And finally the Bounce Rate. Your bounce rate is the percentage of how many Users visited a page and took no further action. They didn’t linger, they didn’t click anything or travel to another part of the website. Either they got to your website by accident or they simply did not find what they wanted there. Either way, having a high bounce rate is not ideal because it shows your website isn’t relevant to the people that are finding it. Although there are no hard and fast rules, a bounce rate around 50% is considered about average.

If you're finding a bounce rate significantly higher than this, it may be time to revisit your content strategy. If your website is only new, don't panic right now but try to make sure it comes down over the coming months by constantly updating with fresh and interesting content!

Below this we have a brief look at your audience demographics. This can be useful in ensuring you're reaching the countries and languages you've chosen to target. For bloggers, most sponsors will want to know what region most of your traffic comes from. There's no point sponsoring you as a UK company if your audience is mostly from the US! This may help you target your business development strategy. For businesses, knowing where your audience is located can also highlight future business and marketing opportunities.

Switch between language, country and city by clicking on the options at the left. You may also be interested to know what operating system your audience uses, or even what browser. Perhaps you want to make an app but don't know whether to start on Android or iOS? Or maybe you have more visitors who still use Internet Explorer for some reason and you haven't optimised your website for that browser!

Quick Tip!

Throughout your travels on Google Analytics you will probably notice the words "(not set)" in quite a few places. Unfortunately this is the number of visitors that Google wasn't able to capture data on! The reason for this will vary depending on the report. In the case of geographic location, Google Analytics was unable to match the visitors IP address with a location. In this particular case, there is no action we are able to take to rectify. Read more about "(not set)" here.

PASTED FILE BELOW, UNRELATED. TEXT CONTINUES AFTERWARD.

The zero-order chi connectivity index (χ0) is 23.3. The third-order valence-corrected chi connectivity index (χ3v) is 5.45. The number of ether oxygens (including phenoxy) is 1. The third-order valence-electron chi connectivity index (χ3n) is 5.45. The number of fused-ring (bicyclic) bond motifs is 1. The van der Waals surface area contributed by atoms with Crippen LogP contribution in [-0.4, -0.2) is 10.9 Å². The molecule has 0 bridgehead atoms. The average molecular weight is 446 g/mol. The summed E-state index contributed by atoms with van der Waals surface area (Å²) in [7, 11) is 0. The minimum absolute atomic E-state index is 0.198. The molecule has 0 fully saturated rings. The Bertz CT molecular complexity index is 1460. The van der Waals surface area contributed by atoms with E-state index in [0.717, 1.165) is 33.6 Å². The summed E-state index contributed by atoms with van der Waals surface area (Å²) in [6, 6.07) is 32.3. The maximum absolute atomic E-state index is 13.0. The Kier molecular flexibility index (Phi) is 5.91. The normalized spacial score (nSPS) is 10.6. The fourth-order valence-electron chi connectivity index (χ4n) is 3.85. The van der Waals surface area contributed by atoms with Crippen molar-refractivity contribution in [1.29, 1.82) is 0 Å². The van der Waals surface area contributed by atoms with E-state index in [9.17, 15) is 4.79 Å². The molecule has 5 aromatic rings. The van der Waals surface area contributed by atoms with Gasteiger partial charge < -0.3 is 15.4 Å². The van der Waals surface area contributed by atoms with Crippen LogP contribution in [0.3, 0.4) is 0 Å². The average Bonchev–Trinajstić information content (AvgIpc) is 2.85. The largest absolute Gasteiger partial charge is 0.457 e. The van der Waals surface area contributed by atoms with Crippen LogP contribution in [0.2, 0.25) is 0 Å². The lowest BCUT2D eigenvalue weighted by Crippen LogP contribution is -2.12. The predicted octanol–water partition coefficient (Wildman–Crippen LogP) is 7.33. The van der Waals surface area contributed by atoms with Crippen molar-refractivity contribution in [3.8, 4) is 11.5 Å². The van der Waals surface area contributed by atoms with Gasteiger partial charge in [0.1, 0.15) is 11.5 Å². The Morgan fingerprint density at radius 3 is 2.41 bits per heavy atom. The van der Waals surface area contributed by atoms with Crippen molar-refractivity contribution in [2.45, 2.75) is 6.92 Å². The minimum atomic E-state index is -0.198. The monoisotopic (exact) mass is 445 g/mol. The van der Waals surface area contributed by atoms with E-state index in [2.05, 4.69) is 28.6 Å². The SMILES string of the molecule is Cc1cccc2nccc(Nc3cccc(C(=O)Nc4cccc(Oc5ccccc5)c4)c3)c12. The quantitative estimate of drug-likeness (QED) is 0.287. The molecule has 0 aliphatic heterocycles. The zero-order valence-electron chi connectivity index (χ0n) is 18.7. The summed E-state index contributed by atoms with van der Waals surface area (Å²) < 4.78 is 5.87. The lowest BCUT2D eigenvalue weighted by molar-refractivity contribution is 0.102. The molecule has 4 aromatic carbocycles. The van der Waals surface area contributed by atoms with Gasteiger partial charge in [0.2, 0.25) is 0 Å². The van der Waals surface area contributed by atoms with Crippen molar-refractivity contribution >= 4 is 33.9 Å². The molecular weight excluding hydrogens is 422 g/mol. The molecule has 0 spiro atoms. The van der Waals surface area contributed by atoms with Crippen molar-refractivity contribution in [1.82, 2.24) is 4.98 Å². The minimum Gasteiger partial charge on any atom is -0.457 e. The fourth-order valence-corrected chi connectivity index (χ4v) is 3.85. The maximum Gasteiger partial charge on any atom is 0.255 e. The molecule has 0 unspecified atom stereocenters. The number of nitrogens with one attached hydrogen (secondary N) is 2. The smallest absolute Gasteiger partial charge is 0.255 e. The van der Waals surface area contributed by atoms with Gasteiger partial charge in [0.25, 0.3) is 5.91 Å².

So I hope by now you're feeling a little bit more comfortable with finding basic information in Google Analytics. Next week we’ll take a look at how to find out where your users are coming from and what that’s doing to your bounce rate! Head to that post now!

In any case, Google Analytics can't be broken! Be brave, take some time to explore and analyse what the data may mean. A lot of it is open to interpretation, and the data is as shallow or deep as you need it to be.

And as always, please get in touch for more information about how I can help you with your digital marketing campaign!

Cheers, Laura x

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Google Analytics for Beginners
Google Analytics 101: Get started with the audience overview

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Laura F Gosney
Hey, I'm Laura
I’m a Soulful Brand and Website Designer specialising in creating beautiful, personality-driven brands that showcase how remarkable you truly are.

For more than 5 years, I’ve worked with innovative e-commerce founders, passionate service-based businesses, and inspiring creatives to capture the remarkable soul of their work and transform that into a brand and website they can feel proud of.
Find out how I can help
I acknowledge the First Nations people as the Traditional Owners of the land on which I live and work, i.e. Meanjin, Brisbane. Sovereignty was never ceded.
Copyright © 2023 Laura F Gosney ABN: 88 413 183 164

Words by Brit Stevens